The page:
Carolyn Ramo, Artadia’s executive director, echoed this sentiment in an interview. She estimated that she and her colleagues had spent at least the past four years pursuing a fundraising model more organic to their perspective than gavel-directed giving. In comparison to charity auctions, Ramo described the benefit exhibition as “a little slower, more thoughtful,” and thus more in line with how nonprofits like Artadia typically try to build support for their missions. After all, repeat donors are just as vital to the long-term health of charitable organizations as repeat collectors are to the long-term health of artists’ and dealers’ careers.
The benefit exhibition also positions each of the parties involved to do only the work they excel at doing, within parameters they already know well, Ramo noted.
“Artadia is a grant-making organization uniquely focused within the market on under-recognized artists,” she said. “We understand galleries. When we were doing benefit auctions, it just didn’t feel right. All of a sudden, we’re a nonprofit in charge of placing works. That’s not really our strength.”
Don’t auction houses and auction platforms know a thing or two about lining up bidders, though? They do, but often for a price. Even when selling works to benefit a nonprofit, auctioneers don’t always waive the buyer’s premium or other fees that they charge when the lots on the block are strictly for profit. Passing often-sizable added costs onto potential donors doesn’t necessarily sit well with every charitable organization. The impersonality of e-commerce and the longer duration of online auctions (which typically last at least a week) also make them less likely to drum up real fervor among an exclusively remote pool of bidders.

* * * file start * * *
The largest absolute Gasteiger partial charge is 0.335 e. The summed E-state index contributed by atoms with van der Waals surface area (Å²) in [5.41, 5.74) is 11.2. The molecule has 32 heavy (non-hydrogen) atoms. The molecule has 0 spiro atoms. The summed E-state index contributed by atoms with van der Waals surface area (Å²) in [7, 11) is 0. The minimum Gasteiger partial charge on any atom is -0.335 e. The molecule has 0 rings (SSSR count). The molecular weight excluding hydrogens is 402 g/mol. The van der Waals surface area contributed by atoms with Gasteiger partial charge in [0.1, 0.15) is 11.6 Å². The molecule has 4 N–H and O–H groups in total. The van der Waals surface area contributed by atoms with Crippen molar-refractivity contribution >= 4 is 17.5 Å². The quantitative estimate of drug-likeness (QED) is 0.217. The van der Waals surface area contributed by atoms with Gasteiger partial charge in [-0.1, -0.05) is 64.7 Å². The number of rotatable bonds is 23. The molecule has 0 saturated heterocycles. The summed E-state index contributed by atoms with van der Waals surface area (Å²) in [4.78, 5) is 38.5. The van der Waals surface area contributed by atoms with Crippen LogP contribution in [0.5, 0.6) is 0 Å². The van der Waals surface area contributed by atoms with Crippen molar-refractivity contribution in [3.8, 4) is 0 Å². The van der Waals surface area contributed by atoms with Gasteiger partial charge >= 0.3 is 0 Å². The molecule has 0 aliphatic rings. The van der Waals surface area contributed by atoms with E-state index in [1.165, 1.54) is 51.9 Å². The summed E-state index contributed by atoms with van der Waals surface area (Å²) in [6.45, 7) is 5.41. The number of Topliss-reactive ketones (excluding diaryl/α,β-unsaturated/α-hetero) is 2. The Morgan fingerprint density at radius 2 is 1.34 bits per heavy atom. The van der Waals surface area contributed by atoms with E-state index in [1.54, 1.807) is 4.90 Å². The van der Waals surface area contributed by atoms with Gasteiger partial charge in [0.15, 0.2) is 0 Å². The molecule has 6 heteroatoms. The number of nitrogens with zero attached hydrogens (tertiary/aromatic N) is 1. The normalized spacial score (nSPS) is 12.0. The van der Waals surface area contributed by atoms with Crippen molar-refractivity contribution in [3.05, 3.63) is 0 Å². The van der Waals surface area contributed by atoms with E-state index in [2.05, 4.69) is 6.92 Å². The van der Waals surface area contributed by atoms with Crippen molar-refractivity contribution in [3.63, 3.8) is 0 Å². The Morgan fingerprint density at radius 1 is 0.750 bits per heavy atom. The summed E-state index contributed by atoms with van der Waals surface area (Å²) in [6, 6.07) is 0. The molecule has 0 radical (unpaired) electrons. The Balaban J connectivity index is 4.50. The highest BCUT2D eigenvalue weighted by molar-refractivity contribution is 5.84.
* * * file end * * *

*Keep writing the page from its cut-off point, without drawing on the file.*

A benefit exhibition has the power to eliminate these problems, especially if the gallery behind it represents the entire cast of participating artists. In this particular case, the cornerstone of Artadia’s thinking was evident in a rhetorical question Manuela Mozo, Artadia’s deputy director, asked me: “Why not work with the intermediaries who know the artists and their collectors best?”
The logic is tough to dismiss. Entrusting sales to a respected dealer doesn’t just radically improve the odds that an artist’s charitable contribution will go to a buyer genuinely emotionally invested in the work. It also ensures that both the studio and the gallery can keep a better handle on each piece’s whereabouts after the sale—crucial knowledge when it comes time to request loans for institutional shows or to assemble a catalogue raisonné. To me, asking artists to sacrifice time, labor, and money for a good cause is one thing, but it’s neither fair nor wise to ask them to also risk severing their connection to their work and its wellbeing in the process.